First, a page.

I find myself falling into the above classification. Remembering
more than doing. Sitting in the sun, tying flies I'll never use,
exploring obscure chess openings, watching birds and squirrels,
observing life as if I were from another world.
When I approach the stream it's not a search for a new experience,
it's a hunt for a trip back in time, to what I once knew. Uncrowded
streams and willing trout, a time when our excesses never impinged
on the future, a time when good stream etiquette was mandated by
God. No wonder I now sit on the porch. I look at my old Leonard
and catch the reflection of the sun in the varnish and imagine myself
back on the stream thirty five years ago, young and hearty, five miles
of river to fish, invincible, Tying flies at Little Caesars for supper.
A good sleep in the adjacent park would make it all right. Like it
was then, a trip to Burton's Landing or Stephan's Bridge on the
morning's agenda, Spam in a skillet, two eggs and pan fried toast,
what more could I ask?
A stop with old man Borcher, he will be sitting in the sun, and I'll
try for the monster trout that has worked off his dock for ten years.
I really wouldn't care to catch him, it's sort of a ritual. I'll then
stop at the store where the Stephan's bridge road intersects the
river road and gather up my munchies for the day. A trip from the
take-out to the bridge will last till noon. I'll then do lunch and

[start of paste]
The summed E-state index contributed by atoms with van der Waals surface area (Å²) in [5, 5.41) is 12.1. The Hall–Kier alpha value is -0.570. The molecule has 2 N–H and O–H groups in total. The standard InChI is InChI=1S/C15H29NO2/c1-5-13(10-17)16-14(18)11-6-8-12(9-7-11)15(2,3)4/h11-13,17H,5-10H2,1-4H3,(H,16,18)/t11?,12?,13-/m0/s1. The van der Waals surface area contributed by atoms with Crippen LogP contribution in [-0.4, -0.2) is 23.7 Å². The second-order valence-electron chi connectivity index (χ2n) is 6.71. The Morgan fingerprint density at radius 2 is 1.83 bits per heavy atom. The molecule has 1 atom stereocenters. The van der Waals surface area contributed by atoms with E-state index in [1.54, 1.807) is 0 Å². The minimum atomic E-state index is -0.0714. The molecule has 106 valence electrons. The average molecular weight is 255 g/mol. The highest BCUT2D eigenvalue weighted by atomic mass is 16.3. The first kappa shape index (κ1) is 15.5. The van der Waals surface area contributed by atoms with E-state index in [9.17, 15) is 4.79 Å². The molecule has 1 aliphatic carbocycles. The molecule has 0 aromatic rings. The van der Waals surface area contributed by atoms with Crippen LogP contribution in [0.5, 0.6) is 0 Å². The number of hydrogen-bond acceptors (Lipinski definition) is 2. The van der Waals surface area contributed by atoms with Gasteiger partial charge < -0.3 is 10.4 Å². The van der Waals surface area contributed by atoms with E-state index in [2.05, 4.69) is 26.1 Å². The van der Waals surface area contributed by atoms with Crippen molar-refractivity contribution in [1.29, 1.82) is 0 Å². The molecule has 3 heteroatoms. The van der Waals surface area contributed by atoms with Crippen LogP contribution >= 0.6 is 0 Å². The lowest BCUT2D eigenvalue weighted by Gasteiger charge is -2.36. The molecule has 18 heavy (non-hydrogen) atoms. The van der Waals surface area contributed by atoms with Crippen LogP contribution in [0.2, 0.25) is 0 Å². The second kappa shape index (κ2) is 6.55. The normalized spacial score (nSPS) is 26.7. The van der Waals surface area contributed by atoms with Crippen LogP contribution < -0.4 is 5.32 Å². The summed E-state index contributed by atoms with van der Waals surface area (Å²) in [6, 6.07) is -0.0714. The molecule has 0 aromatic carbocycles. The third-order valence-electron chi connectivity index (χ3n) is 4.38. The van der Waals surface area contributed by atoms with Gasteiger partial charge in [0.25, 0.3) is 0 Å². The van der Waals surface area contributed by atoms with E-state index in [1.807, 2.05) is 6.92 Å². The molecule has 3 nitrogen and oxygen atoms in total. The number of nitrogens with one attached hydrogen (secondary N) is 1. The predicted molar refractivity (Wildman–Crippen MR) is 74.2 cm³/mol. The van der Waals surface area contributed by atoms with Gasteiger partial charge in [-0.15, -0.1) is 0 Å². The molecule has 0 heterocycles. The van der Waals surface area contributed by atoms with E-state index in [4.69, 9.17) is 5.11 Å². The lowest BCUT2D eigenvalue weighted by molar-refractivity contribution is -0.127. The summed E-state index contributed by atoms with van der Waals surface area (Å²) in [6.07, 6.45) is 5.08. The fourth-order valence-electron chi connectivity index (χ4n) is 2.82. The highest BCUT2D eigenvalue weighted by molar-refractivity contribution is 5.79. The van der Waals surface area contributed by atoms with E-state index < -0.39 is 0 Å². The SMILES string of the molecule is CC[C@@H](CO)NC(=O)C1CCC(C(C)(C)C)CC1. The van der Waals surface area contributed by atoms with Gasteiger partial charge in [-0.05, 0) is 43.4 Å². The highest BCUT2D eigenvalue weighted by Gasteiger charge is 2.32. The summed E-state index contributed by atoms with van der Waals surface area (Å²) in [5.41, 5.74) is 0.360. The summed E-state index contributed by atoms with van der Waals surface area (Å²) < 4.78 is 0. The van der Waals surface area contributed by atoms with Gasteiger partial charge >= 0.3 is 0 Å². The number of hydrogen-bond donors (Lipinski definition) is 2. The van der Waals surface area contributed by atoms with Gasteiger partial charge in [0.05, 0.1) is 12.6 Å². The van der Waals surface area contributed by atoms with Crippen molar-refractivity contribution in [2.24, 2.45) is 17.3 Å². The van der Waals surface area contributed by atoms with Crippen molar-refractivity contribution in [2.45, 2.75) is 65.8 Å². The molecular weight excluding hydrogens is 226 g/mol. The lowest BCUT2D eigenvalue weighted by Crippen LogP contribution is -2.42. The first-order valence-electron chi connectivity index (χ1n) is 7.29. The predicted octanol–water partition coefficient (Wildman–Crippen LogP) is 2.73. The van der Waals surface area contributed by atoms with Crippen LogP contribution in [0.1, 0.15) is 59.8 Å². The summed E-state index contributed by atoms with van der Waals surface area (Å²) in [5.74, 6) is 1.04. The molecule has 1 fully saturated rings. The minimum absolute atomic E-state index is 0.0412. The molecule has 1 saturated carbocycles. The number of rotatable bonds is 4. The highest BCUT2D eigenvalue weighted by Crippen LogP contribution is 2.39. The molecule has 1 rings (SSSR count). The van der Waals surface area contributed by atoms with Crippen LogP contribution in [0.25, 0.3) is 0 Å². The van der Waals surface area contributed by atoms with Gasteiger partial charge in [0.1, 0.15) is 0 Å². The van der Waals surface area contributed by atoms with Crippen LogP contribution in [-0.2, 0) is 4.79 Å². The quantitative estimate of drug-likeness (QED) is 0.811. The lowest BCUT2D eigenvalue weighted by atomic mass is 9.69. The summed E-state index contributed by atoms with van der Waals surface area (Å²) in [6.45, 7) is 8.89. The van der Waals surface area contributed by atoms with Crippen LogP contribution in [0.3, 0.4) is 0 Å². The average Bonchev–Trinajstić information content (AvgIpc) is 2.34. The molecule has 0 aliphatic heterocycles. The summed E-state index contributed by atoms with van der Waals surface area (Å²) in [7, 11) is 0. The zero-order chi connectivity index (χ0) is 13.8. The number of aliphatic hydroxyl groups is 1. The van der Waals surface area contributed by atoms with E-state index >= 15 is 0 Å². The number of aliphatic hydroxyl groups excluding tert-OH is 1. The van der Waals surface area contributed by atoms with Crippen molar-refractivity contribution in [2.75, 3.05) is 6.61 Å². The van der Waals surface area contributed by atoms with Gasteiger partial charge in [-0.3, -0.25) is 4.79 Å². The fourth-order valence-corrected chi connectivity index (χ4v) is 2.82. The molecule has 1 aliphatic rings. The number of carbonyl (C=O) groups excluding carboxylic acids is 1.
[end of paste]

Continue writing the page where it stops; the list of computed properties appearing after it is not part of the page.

work the water above Lovell's for a rising trout. Maybe I'll be
lucky and run across old George Wallace, the streamer man, or
the two school teachers that fish the wet flies. I generally catch
their act above the bridge out of Frederic, but they fish the whole
river and can be anywhere. Fishing after them is a thankless task.
I'll finish up the evening below Cal Gate's lodge, trying to catch
my supper. A trout fried in the canoe take-out parking lot completes
my act. I'll then retreat to Frederic and Brown's cabins or the
park in town for the night. Earlier I slept in the van, later I did
his cabins for $15 a week. Brown is long since gone and so is
his minister who liked my brown trout. Each Saturday when I
was on the river I would catch him six or so. He was in his
eighties then, I never met him, but for five or six years I fed
him trout every month. I hope he had a good word to say from
the pulpit about me. Some days his Sunday trout dinner was
a tough act.
It was a good time. Sometimes during the day I would doze in
the parking lot at the canoe take-out in my van and the sound of
rising fish would wake me.
There's an artesian spring on the upstream side of the parking lot.
I would arrive at 5 am and await the days activity. Life was great.
I would make coffee from the water there and then at daybreak
work up stream past the bridge. If I was really broke I would
snipe on the early morning clients at the Fly Shop in town for
a walk-in trip. Old man Borcher would refer clients to me and
that was more work than I wanted. During the day I would live
above the 6-12 bridge, or above the Shell canoe livery, a nice
day on the stream.
It was a time of no money. Many trips I would leave home for
the ten day a month trip with twenty five dollars in my pocket.
I would trade so that there was a 10 day Michigan trip each
month, but I would have to work twenty days in a row. Most
people on the AuSable thought I lived there.
I fished many of the smaller streams, but I still loved the Little
Manistee and the AuSable the best.
When I'm too old to wade I'll sit by Stephan's Bridge or the
canoe takeout and just watch the trout work.
Just another old man, in the sun, remembering, watching a river
he's fished for a life-time.
If I doze off don't wake me, I'm there thirty years before. Did
you notice that nice presentation I just made. I think I see George
working downstream. His wife must be at the canoe take-out below,
my wife's probably talking to her there. Maybe I'll meet them there. ~